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Update on Congolese Refugees

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by Emily Morrison

Our Minnesota winters are famous (infamous?) for frigidity and weathering your first Minnesota blizzard is a rite of passage!

This year, 15 Congolese families bracing for their first sub-freezing weather came to our partner organization, Voice in the Wilderness, with a request: “We hear it’s going to be cold, and we’re a little nervous. Can you help us?” In response, we teamed up to host their first ever coat drive, and together we gathered enough winter gear to help these families brave the cold. Thanks for your support!

The story doesn’t end there, though. We’ve since learned that our Congolese sisters and brothers need our help in a new way.

This week, due to new immigration policies here in the United States, 100 Congolese refugee families were turned away from their planned departures for the States and had to travel back to refugee camps in Tanzania and Kenya. This has been a devastating turn of events. Some of these families have been living in camps for as long as twenty years. Others were looking forward to reuniting with family in the U.S. after being apart for five years or more. These families are heartbroken. Many already gave away their possessions, so they are returning to the camps empty-handed.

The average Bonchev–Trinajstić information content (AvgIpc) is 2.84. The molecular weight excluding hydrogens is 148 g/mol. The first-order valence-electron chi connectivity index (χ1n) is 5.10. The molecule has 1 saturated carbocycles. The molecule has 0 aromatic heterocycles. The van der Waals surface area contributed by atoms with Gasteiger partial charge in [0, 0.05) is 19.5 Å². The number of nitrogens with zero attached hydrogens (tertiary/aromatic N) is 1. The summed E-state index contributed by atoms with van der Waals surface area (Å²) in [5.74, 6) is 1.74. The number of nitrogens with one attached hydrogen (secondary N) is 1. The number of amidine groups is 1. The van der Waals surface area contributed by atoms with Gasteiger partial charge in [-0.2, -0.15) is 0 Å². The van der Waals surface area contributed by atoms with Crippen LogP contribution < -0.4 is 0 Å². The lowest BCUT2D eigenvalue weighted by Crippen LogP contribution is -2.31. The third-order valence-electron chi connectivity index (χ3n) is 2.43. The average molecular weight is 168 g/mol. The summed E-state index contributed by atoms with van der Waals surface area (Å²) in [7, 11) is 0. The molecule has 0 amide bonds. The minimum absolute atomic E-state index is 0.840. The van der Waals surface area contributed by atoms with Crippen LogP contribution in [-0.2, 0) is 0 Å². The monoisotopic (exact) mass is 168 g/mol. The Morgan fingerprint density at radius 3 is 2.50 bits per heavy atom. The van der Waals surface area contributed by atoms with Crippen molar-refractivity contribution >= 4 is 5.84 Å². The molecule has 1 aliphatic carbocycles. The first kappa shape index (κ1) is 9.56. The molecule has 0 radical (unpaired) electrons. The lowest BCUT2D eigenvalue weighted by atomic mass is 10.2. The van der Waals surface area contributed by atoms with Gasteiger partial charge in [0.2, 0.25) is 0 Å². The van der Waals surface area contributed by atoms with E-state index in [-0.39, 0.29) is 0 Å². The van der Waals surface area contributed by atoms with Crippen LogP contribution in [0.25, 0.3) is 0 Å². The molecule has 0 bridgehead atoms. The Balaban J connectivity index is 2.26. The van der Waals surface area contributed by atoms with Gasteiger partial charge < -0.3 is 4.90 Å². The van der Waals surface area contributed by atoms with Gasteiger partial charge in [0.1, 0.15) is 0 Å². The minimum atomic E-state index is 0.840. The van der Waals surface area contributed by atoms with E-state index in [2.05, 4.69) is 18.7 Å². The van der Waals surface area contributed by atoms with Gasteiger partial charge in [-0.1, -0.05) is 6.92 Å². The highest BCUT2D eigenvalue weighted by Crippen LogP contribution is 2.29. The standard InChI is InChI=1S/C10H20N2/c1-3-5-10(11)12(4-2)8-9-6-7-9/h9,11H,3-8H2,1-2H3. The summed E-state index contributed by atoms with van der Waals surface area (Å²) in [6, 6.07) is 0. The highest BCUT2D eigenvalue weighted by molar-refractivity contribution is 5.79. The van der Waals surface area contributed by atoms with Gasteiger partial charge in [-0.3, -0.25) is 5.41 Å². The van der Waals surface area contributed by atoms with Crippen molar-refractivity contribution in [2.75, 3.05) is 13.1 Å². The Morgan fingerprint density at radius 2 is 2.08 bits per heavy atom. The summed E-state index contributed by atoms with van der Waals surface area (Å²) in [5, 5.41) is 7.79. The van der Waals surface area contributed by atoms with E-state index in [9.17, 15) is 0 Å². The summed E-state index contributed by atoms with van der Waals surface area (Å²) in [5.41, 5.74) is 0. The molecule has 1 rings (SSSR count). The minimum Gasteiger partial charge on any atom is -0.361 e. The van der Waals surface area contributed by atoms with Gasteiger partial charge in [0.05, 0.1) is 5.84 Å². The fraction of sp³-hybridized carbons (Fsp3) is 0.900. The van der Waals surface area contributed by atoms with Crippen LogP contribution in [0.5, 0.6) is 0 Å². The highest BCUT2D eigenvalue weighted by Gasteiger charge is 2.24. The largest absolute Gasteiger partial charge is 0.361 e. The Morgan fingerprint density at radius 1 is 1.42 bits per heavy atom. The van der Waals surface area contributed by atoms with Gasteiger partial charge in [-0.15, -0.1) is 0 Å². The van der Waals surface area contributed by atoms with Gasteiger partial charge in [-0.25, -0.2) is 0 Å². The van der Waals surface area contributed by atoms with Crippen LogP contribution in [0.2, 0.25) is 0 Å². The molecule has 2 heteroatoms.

The new immigration policies have created a new landscape to navigate, so the future is uncertain. The process of vetting and getting approval to immigrate is long and grueling, and these families don’t know if they will be given another chance in the near future or if they will have to start their applications over from scratch.

The individuals turned away include some family members of those in the Congolese congregation that meets at Woodland. Kilo Kisongo, co-founder of Voice in the Wilderness also learned that his cousin’s family was turned back.

“We don’t have any answers,” says Kilo. “It’s breaking hope for them.”

We asked how we can help, and Kilo said, “Pray. Pray, because prayer is powerful for the families that are broken. Nothing would comfort them more than finding strength and hope that God could find a way. And pray that there will be leaders who will remember refugees and make decisions to help them.”

The way ahead is uncertain and at least for now, very discouraging. We know that when one part of the body suffers, all the others suffer along with it. May we grieve and lament with our Congolese sisters and brothers.

Together we have already loved well for those families who have arrived here and need to prepare for the coming winter. Please join us and continue to love in prayer!

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